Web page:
Visit the article link to view the proposals and learn more about what may be the payphone of the future...


Via Lauren Moss
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Florence Rollin's curator insight, March 10, 2013 5:26 AM

Nouveaux styles, nouvelles fonctions pour des cabines téléphoniques du futur 

kaja jacobs's curator insight, March 11, 2013 11:20 AM

looks so cool but people can do what you are doing not so cool

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Making Choices in the Age of Information Overload

Making Choices in the Age of Information Overload | Urban Life | Scoop.it

I selected this piece written by Adam Davidson because the author talks about how different things are today. We no longer are prisoners of brands "signaling" us through a variety of tactics to purchase their goods and services.


It also made me think of the opportunity as curators to help our customers shop, learn and make sense of all the information and choices coming at them.


Intro:


"The Internet was supposed to make us smarter shoppers. So why should we still listen to the signals that brands send us?"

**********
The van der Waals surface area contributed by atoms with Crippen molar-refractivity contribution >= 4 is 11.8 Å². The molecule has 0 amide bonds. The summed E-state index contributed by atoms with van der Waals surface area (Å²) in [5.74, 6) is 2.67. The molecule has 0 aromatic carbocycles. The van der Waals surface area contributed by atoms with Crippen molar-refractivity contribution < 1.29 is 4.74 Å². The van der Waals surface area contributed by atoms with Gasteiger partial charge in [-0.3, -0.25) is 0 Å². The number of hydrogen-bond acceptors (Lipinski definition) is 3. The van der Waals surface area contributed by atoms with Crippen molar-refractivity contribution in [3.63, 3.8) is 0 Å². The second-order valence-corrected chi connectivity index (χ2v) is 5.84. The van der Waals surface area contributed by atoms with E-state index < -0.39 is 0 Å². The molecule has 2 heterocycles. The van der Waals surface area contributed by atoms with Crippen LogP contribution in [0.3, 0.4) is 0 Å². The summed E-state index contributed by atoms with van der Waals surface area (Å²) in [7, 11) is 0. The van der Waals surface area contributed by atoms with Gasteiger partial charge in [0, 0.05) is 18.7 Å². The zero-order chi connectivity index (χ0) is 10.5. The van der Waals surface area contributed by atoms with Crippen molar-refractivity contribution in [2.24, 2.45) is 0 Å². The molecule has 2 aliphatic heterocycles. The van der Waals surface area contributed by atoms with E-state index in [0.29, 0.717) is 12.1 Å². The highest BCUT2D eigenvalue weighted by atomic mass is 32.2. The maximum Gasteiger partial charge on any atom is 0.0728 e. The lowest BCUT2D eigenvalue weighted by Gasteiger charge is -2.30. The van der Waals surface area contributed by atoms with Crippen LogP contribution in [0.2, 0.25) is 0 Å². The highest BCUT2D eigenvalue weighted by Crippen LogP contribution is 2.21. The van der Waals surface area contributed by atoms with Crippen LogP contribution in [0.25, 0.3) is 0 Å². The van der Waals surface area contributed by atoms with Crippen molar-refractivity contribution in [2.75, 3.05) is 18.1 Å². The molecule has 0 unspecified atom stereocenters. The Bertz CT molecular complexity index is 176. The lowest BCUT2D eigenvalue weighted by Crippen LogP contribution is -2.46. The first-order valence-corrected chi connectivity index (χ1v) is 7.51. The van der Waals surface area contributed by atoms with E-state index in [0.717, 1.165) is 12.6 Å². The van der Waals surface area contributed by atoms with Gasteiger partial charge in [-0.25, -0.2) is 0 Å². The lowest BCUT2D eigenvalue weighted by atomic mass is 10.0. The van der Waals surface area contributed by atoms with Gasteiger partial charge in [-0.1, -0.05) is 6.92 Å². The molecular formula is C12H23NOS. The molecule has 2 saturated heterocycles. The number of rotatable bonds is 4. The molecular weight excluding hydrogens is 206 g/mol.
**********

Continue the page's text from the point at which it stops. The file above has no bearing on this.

Here are some highlights from this piece:


**The Internet and advances in manufacturing now allow for a much wider range of products aimed at narrower consumer interests.


**For example: "I might pay more for a craft beer and a bar of deluxe chocolate, but I’ll be happier than when I was saving money buying Bud Light and a waxy Hershey’s bar".


**Signals, of course, can be misleading, and excessive Internet research often leads to confusion.


The psychologist Barry Schwartz says he believes that many of us suffer from the paradox of choice — the more options we have, the less happy we might be.


The author says, he feels more shopping anxiety now than he did when he bought whatever my brand loyalty told him.


**He now says he doesn't have  to worry about so many other purchases that he used to fret about.


He discovered that Amazon users seem to really hate Crest Pro-Health Clean Mint toothpaste. I’ll buy the better-rated one, but I do hope those ratings force Crest to reformulate or kill the one nobody likes. And I bet they will.


**The advantage of referring to other trusted sources online who have already done the research and the testimonials pro and con has helped many of us navigate through the maze.


**The author also makes a good point, in the cases where people are complaining about a particular product, hopefully brand being discussed is listening and they can make improvements to satisfy the needs of their customers.


Selected by Jan Gordon covering "Content Curation, Social Business and Beyond"


Read full article here: [http://tinyurl.com/7uq2bp9]


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Otir's comment, June 2, 2012 1:16 PM
I appreciate your reviews so much every day! Thank you for the help provided in these days of overload and time crunches :-)